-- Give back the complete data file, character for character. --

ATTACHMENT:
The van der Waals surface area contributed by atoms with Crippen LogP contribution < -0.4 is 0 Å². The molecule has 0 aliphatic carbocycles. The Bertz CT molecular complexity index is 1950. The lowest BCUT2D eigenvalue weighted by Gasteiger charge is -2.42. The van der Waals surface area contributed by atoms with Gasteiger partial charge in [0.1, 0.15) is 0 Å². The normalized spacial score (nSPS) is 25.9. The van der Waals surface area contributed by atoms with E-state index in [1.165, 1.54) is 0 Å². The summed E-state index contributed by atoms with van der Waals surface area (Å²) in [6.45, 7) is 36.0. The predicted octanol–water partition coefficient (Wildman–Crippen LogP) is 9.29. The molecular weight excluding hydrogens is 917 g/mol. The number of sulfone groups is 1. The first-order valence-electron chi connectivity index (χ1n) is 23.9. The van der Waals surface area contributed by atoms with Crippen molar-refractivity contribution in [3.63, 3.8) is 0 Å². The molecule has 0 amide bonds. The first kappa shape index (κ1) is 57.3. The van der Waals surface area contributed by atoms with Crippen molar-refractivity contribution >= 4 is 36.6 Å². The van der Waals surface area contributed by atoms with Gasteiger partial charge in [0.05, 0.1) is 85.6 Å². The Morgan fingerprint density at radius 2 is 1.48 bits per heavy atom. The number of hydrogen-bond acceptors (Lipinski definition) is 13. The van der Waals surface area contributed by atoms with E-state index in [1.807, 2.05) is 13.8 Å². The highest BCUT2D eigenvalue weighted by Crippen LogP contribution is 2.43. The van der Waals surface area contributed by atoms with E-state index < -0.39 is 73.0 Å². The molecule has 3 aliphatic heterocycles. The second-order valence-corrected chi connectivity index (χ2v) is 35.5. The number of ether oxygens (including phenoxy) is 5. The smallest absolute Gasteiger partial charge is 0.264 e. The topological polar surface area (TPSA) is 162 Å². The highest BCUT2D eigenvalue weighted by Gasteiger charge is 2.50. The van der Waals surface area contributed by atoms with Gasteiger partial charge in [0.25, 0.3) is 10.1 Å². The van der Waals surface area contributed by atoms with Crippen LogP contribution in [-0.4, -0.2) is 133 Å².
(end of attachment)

The van der Waals surface area contributed by atoms with Crippen LogP contribution < -0.4 is 0 Å². The molecule has 0 aliphatic carbocycles. The Bertz CT molecular complexity index is 1950. The lowest BCUT2D eigenvalue weighted by Gasteiger charge is -2.42. The van der Waals surface area contributed by atoms with Gasteiger partial charge in [0.1, 0.15) is 0 Å². The normalized spacial score (nSPS) is 25.9. The van der Waals surface area contributed by atoms with E-state index in [1.165, 1.54) is 0 Å². The summed E-state index contributed by atoms with van der Waals surface area (Å²) in [6.45, 7) is 36.0. The predicted octanol–water partition coefficient (Wildman–Crippen LogP) is 9.29. The molecular weight excluding hydrogens is 917 g/mol. The number of sulfone groups is 1. The first-order valence-electron chi connectivity index (χ1n) is 23.9. The van der Waals surface area contributed by atoms with Crippen molar-refractivity contribution in [3.63, 3.8) is 0 Å². The molecule has 0 amide bonds. The first kappa shape index (κ1) is 57.3. The van der Waals surface area contributed by atoms with Crippen molar-refractivity contribution >= 4 is 36.6 Å². The van der Waals surface area contributed by atoms with Gasteiger partial charge in [0.05, 0.1) is 85.6 Å². The Morgan fingerprint density at radius 2 is 1.48 bits per heavy atom. The number of hydrogen-bond acceptors (Lipinski definition) is 13. The van der Waals surface area contributed by atoms with E-state index in [1.807, 2.05) is 13.8 Å². The highest BCUT2D eigenvalue weighted by Crippen LogP contribution is 2.43. The van der Waals surface area contributed by atoms with E-state index < -0.39 is 73.0 Å². The molecule has 3 aliphatic heterocycles. The second-order valence-corrected chi connectivity index (χ2v) is 35.5. The number of ether oxygens (including phenoxy) is 5. The smallest absolute Gasteiger partial charge is 0.264 e. The topological polar surface area (TPSA) is 162 Å². The highest BCUT2D eigenvalue weighted by Gasteiger charge is 2.50. The van der Waals surface area contributed by atoms with Gasteiger partial charge in [0.25, 0.3) is 10.1 Å². The van der Waals surface area contributed by atoms with Crippen LogP contribution in [-0.4, -0.2) is 133 Å².